The SMART goals formula is commonly associated with Peter Drucker’s management by objectives concept. SMART goals encourage employees to use specific objectives to detail how a goal will be accomplished.
Set SMART goals by writing them in a way that answers the following criteria:
- Specific: Does the goal have specific means and ends?
- Measurable: Can the goal be measured? How?
- Actionable/Achievable: What are the specific actions that will lead to this goal? What do you need to do to accomplish it?
- Relevant/Realistic: Is this goal relevant to your job duties, team, and company? Is it based on factors that are under your control?
- Time-bound: What is the time period? Does it depend on a deadline or target date, or is it on a regular schedule?
Setting SMART goals helps you dive into the details, building a sense of urgency. While it’s great for employees to follow broad mission statements, lack of specificity means there’s no way of ensuring goals align with business targets. The SMART goal approach helps everyone from managers to individual contributors know what they need to do.
For more context, we’ve put together a few examples of how the SMART goals can give direction to otherwise vague objectives.
Scenario 1: Get the company to use SMART goals.
Specific: Teach managers how to set SMART goals and get them to show direct reports how to do the same. Managers and employees will collaborate to set goals so both have clear expectations regarding what success looks like. This will also help employees understand their performance plan goals.
Measurable: Use a performance management system like Lattice to track employee goals. This will help managers ensure they and their direct reports are on the same page. Lattice also has automated reminders to encourage employees to regularly update their goals.
Attainable: Doing this after a review and encouraging managers to teach their employees will help you build a workable action plan with target dates. SMART goals build a sense of urgency and employees feel they can start right away.
Relevant: Setting these type of goals will make your company more productive, motivated, and engaged. Employee engagement is important to the success of the business.
Time-bound: Tell managers to check in and renew their direct reports’ goals by the end of the quarter. Whether you’re at a startup or larger company, we suggest ongoing goal setting throughout the year as a means of encouraging employee engagement.
“Ahead of performance reviews, teach managers how to set SMART goals and encourage them to show their direct reports. Use software like Lattice to track goals and help managers and employees own their performance targets. Encourage managers to check in with employees at the end of the quarter.”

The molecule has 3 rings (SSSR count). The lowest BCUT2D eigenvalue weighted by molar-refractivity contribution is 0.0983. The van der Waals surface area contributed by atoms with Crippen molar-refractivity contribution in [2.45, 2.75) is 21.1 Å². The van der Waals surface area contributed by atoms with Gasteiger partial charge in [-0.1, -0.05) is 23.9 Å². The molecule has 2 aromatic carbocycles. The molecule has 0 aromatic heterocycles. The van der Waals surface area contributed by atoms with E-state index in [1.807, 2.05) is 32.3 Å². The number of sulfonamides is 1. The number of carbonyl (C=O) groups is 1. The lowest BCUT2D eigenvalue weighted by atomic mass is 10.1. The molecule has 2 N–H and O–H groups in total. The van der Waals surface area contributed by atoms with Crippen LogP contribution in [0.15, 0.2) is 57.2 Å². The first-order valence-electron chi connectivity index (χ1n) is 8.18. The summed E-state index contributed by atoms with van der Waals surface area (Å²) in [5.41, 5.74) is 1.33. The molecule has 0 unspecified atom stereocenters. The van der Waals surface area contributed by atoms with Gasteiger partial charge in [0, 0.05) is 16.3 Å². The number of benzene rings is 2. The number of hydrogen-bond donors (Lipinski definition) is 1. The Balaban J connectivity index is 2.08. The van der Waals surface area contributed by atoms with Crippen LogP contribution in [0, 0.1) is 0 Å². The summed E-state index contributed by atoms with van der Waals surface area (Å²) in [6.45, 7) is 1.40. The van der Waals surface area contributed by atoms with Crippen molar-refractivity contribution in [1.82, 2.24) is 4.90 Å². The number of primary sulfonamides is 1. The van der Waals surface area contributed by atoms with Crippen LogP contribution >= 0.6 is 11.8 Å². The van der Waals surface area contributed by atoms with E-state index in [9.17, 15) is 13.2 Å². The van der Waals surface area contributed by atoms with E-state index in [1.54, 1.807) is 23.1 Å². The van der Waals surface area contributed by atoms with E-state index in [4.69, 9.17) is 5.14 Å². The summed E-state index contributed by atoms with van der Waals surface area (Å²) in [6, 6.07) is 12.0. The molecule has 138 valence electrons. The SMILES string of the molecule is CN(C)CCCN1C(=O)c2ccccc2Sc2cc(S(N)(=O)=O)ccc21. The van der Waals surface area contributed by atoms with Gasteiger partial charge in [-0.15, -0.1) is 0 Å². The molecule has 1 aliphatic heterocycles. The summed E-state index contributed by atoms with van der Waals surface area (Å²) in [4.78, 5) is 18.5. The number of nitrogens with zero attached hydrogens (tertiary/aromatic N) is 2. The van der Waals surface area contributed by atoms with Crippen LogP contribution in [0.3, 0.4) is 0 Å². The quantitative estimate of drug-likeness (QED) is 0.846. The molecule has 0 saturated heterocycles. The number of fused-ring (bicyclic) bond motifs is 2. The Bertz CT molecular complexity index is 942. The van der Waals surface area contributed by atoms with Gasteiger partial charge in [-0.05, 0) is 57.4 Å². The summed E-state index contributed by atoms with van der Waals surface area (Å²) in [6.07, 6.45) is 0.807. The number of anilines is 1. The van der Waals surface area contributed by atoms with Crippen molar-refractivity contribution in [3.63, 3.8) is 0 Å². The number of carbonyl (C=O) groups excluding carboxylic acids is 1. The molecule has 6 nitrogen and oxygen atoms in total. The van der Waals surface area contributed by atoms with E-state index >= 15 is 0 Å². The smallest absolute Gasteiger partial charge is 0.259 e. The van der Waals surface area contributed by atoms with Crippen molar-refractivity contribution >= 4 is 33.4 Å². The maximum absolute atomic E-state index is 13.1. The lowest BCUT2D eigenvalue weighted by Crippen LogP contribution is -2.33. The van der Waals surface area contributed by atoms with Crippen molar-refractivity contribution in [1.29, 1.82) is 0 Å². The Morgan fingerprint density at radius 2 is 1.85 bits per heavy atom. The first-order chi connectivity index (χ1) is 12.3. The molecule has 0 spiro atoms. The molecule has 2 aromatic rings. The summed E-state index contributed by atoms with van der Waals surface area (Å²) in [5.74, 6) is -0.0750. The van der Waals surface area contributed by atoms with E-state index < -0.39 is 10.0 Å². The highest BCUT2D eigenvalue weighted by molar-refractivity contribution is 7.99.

Scenario 2: Read more books.
Measurable: Read at least two novels per month and keep track of your progress in a journal.
Attainable: Spend less time on social media so you’ll have more time for reading. You can put books on hold at the library, including ebooks — which you’ll be able to read on your phone during your commute.
Relevant: Reading more books could contribute to my long-term goals of greater happiness and fulfilling my insatiable need for knowledge.
Time-bound: This personal goal concludes at the end of the year.
“Read two novels every month. Borrow books (both physical and ebooks) from the library. Use less social media, turning to books instead. Keep track of the books you read in a journal so you can review progress at the end of the year.”
Scenario 3: Work on my time management skills.
Specific: Set achievable goals and make deadlines with realistic timeframes that you can deliver on for your projects.
Measurable: Set a date for a project and identify the things that prevent you from hitting deadlines. What are available resources that you’re not tapping into? Are you spending too much time on Slack? Examine that period of time and see what’s getting in the way.
Attainable: Adjust your schedule based on what you learn. You might find that it’s more realistic to meet deadlines if give yourself more time. If you learn that you’re being pulled into tasks or projects that are not the best use of your time, reprioritize.
Relevant: Knowing how you use your time will help you, your team, and the business at large meet goals. It will also help your case for a promotion or raise during your next performance review.
Time-bound: When you’re setting target dates, how do you use that time period? Check in after the project ends to see how you managed your time, and use that data to inform your goal setting for your next project.
“Improve time management by experimenting with deadlines and incorporating strategic planning into creating timelines for work projects. Take note of what gets in your way and what helps you finish your work on time. Figure out how this information can help you determine what deadlines are realistic for your next projects.”
Keep in mind that SMART goals can work for individuals as well as group projects. Whether you’re looking to grow professionally or even personally, this approach can help you see your goals in a new light.
To see how Lattice makes setting and tracking goals a breeze, sign up for an account or ask to see our platform in action.